One must ask then, should sacred art be sacred? Protected from the accidents of history? Or all art? And who decides what is sacred? Or for that matter, what is art?
As we watched the Taliban destroy the Bamyan Buddhas of Afghanistan, and blow up the ancient African City of Palmyra, and as we now continue to watch zealots destroy the mosques and ancient tombs of Saints that are sacred to all the Abrahamic religions, who can say with certainty what qualifies as sacred or civilization’s patrimony beyond religious relevance? Violence against ideas has expressed itself through the physical destruction of objects of sacred traditions for thousands of years. Professor Erin L. Thompson observed in a June 24th article in the New York Times that we tend to destroy rather than protect cultural objects during times of transition. In fact destruction is the norm historically. Bronze statues were ripped from pedestals, melted down, recast to look like the winners and returned to the same pedestals. If there was neither time nor money at the end of a war, the victor’s head would be recast and attached to the losers body.
Amid a nationwide BLM movement calling for the removal of statues and monuments that enshrine, even glorify, the genocidal, colonizing, enslaving, and imperialistic past of the United States, well-known BLM activist Shaun King tweeted that “The statues of the white European they claim is Jesus should also come down” and in his next tweet adds: “All murals and stained glass windows of white Jesus, and his European mother, and their white friends should also come down. They are a gross form of white supremacy. Created as tools of oppression. Racist propaganda. They should all come down.” Predictably, a swirl of some positive and extremely negative responses, including death threats, ensued.
What has struck me as I follow the fallout of King’s response is the opinion shared by some, perhaps by many, that simply put, King is wrong. That he is equivocating when he conflates Sunday’s liturgical art with social realities outside the ecclesial walls. That we can, and in fact should, draw a clear line between the sacred art of “white Jesus” and the atrocities committed on this continent (and others) by whites against native and African folk (in the name of “white Jesus”). In brief, that there is no complicity between the representational modalities of sacred art and genocide, slavery, cultural supremacy, and systemic racism. This perspective is historically and theologically untenable.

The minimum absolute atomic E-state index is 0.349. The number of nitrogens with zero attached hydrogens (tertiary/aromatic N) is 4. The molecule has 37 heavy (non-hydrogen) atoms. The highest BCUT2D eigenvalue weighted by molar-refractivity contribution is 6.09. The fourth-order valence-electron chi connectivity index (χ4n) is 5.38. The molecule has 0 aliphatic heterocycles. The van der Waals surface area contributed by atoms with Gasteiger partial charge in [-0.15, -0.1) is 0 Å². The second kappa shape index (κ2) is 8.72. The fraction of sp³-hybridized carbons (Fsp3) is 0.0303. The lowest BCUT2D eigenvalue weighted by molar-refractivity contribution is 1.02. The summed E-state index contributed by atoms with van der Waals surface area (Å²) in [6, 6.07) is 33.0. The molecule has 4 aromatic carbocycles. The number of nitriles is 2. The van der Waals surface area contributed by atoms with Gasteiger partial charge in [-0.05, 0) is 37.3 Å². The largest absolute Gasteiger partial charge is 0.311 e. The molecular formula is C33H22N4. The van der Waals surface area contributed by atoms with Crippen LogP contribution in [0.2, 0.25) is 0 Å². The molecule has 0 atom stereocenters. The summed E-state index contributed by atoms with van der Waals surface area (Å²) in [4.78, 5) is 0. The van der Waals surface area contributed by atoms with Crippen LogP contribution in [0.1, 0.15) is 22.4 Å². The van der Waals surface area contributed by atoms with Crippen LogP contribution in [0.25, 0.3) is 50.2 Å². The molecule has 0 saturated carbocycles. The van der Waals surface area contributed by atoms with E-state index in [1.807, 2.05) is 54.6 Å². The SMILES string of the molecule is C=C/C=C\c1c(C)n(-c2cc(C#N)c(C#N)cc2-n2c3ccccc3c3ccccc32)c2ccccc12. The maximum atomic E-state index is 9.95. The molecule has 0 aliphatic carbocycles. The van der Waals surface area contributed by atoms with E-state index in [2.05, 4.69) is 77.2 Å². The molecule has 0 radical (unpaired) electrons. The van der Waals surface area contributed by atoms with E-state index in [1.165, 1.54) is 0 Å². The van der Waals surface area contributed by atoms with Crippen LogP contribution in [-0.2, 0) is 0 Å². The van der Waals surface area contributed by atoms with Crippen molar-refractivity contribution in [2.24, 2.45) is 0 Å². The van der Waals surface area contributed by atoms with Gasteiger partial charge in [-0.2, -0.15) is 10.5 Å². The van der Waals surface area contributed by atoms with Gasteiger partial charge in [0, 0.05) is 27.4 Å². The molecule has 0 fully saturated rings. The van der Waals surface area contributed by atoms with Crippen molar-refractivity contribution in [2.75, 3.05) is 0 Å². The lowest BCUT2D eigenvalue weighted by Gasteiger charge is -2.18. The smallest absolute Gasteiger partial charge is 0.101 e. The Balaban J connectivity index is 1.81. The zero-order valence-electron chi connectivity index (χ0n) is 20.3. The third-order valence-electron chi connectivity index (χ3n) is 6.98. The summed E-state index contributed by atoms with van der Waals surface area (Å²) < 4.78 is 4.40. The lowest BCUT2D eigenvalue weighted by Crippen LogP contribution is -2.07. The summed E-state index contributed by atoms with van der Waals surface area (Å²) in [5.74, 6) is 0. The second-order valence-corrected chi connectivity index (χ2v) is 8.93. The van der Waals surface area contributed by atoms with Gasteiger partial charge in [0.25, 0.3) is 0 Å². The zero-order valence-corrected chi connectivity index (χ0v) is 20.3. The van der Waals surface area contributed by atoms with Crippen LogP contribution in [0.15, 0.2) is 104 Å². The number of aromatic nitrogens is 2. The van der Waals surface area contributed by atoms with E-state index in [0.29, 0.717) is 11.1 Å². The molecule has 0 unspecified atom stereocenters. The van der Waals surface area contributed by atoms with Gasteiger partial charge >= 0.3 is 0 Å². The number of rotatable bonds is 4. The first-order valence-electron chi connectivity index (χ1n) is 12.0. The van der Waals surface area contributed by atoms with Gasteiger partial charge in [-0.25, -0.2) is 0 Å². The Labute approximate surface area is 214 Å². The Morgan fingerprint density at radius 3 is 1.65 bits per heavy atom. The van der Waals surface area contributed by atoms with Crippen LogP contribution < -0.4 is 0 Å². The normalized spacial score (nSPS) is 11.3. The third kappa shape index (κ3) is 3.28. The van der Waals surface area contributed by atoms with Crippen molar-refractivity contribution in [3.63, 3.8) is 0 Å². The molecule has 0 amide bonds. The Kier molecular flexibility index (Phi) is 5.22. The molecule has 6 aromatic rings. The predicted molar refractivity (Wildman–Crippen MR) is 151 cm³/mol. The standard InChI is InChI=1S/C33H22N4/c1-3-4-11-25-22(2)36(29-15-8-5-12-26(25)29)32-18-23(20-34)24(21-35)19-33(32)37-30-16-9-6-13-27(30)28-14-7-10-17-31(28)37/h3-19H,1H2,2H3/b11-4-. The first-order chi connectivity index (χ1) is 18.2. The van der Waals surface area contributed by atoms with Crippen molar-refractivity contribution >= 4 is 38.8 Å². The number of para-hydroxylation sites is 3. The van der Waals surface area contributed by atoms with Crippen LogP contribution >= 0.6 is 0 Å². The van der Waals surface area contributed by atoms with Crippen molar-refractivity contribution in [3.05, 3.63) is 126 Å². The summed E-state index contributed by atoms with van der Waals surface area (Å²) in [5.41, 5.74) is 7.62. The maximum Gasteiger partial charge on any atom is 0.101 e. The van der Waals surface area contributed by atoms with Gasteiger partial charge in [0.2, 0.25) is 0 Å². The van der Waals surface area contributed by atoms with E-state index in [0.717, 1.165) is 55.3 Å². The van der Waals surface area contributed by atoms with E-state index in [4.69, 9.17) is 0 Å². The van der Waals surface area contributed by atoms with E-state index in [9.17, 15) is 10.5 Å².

I know and am friends with Addison Hodges Hart, author of “‘White Jesus’ and Shaun King,” published at Public Orthodoxy on June 26, 2020. And I should also note that I am in full agreement with Fr. Hart’s main thesis there: Notwithstanding the fact that the historical Yeshua of Nazareth, as a first century, Palestinian Jew—and therefore, of Semitic, Afro-Asiatic stock—was, in all likelihood, a deeply tanned or brown-skinned man (with facial features, hair texture, and bodily proportions probably as depicted on the Shroud of Turin), artistic images of a “white Jesus” are “good and harmless”—certainly as originally intended by their Western European (and European American immigrant) creators. Moreover, attacking them as necessarily racist undermines the Black Lives Matter movement, giving an excuse to those who want to label BLM and its efforts to secure racial justice and human rights for African Americans (and, by extension, for all), as “imbecilic and dangerous.” After all, Christianity has always been an iconophilic (“image-friendly”) religion. That is, even as Christianity proclaims the Incarnation of God in Christ Jesus from its beginnings 2,000 years ago, it has always favored spiritual and aesthetic expressions that awaken the “active imagination” (to use a term dear to Carl Jung) through vocal and instrumental music; architecture; and visual, textile, and performing arts.
Shaun King, civil rights activist and founder of Real Justice PAC, stirred up controversy this past week by tweeting that images of “white Jesus” should be torn down and trashed. “They are a form of white supremacy,” he opined. “Always have been. In the Bible, when the family of Jesus wanted to hide, and blend in, guess where they went? [sic] EGYPT! Not Denmark. Tear them down.” He followed this, er, trenchant observation with a follow-up tweet: “All murals and stained glass windows of white Jesus, and his European mother, and their white friends should also come down. They are a gross form white supremacy. [sic] Created as tools of oppression. White propaganda. They should all come down.”
Needless to say, there was backlash and King’s call to iconoclasm won relatively little support. Later still, King claimed that within the first twelve hours after his tweets, he received 20 death threats in reaction, proving (as he said) “his point.”